ERC funds big data study on how migration impacted Victorian identity and culture

Posted 30 March, 2020

  • Professor Gerardine Meaney is one of only two Irish women, in any discipline, to be awarded such a grant by the ERC
  • Her study will involve text analysis of nearly 36,000 books in the British Library Nineteenth Century Corpus

Professor Gerardine Meaney has receive a prestigious European Research Council (ERC) Advanced Grant of €2.5 million for a study focused on migration and culture.

An expert on applying new digital methodologies to humanities research, the UCD academic is one of only two Irish women, in any discipline, to be awarded such a grant by the ERC.

Professor Meaney, of the UCD School of English, Drama and Film and Director of the UCD Centre for Cultural Analytics, will use the ERC funding to complete a text analysis of nearly 36,000 books in the British Library Nineteenth Century Corpus.

“I am delighted to have been awarded this ERC Advanced Grant which will allow me and the team to identify the long term impact of immigration on Victorian culture and the influence of Victorian attitudes in the 21st century,” she said.

Her five-year study 'European Migrants in the British Imagination: Victorian and Neo-Victorian Culture (VICTEUR)' will use big data to address a key unanswered societal question, how does migration impact on the cultural identity of both migrant and host communities in the historical long-term.

“The project will address these questions through analysis of a very large scale dataset, but it is ultimately concerned with the potential of literature to create a shared culture, to allow us to re-imagine and re-write the stories we tell ourselves about who we were, who we are and who we might become,” Professor Meaney added.

Dr Derek Greene, an Assistant Professor in the UCD School of Computer Science, and an expert in the field of machine learning, will collaborate on the study.

The VICTEUR study will combine data analytics and literary criticism to investigate representations of migrants and by migrants in Victorian fiction.

The primary Victorian case studies will be Irish, Italian and Eastern European Jewish migrants. The study will also analyse continuities and changes in the representation of migration in neo-Victorian global trans-media in the 21st century.

The aim of the study is to develop a new transhistorical and intra-national model for understanding migration as a key driver of cultural development.

Professor Orla Feely, UCD Vice-President for Research, Innovation and Impact congratulated Professor Meaney on securing a highly competitive ERC Advanced Grant.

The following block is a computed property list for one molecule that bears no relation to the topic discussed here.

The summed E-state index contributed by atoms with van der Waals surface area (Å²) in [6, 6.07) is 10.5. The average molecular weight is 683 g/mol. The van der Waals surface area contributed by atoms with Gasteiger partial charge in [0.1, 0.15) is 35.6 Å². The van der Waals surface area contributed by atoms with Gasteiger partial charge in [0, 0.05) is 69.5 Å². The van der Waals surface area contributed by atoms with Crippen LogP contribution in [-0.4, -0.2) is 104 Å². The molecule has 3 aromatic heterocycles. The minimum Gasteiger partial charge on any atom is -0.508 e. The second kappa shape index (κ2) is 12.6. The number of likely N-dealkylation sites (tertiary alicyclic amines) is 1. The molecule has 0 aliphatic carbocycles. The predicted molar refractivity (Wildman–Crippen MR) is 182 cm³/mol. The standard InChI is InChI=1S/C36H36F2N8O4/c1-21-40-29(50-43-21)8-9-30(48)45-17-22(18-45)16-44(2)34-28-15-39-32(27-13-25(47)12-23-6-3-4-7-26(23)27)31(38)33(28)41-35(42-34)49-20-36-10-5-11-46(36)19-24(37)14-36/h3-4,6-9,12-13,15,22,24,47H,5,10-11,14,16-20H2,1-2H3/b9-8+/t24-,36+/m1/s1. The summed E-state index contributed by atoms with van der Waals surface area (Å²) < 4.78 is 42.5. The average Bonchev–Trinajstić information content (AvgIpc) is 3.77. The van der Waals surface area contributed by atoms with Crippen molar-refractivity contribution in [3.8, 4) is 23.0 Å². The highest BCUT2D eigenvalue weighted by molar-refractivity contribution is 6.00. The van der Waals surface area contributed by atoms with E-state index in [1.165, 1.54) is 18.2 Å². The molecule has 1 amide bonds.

“Her project, conducted in collaboration with Dr Derek Greene, is an excellent example of how digital techniques can be combined with humanities research, and how examination of the past can illuminate the present,” she added.

Professor Meaney was one of four researchers in Ireland to be among the 185 European-based experts who shared in the latest ERC Advanced Grants, worth a total of €450m.

Advanced Grants are awarded under the ‘excellent science pillar’ of Horizon 2020 and awardees are exceptional leaders in their field with track records of significant research achievements in the last ten years.

Mariya Gabriel, European Commissioner for Innovation, Research, Culture, Education and Youth, said: “Europe’s future depends on science and research. The crisis we face today reminds us how important it is to listen to scientific advice, and to allow the research community to help us prepare for the challenges of the future.

“By supporting frontier research, the EU enables our brightest scientists to push the frontiers of knowledge for the long-term benefit of all. We don’t know from where the next scientific breakthroughs may come, how they could be inspired, and what challenges lie ahead of us. That is why we have the European Research Council as a vital component of the EU’s Horizon 2020 programme.”

The President of the European Research Council (ERC), Professor Mauro Ferrari, said: “These senior research stars will cut new ground in a broad range of fields, including the area of health. I wish them all the best in this endeavour and, at this time of crisis, let me pay tribute to the heroic and invaluable work of the scientific community as a whole.”

By: David Kearns, Digital Journalist / Media Officer, UCD University Relations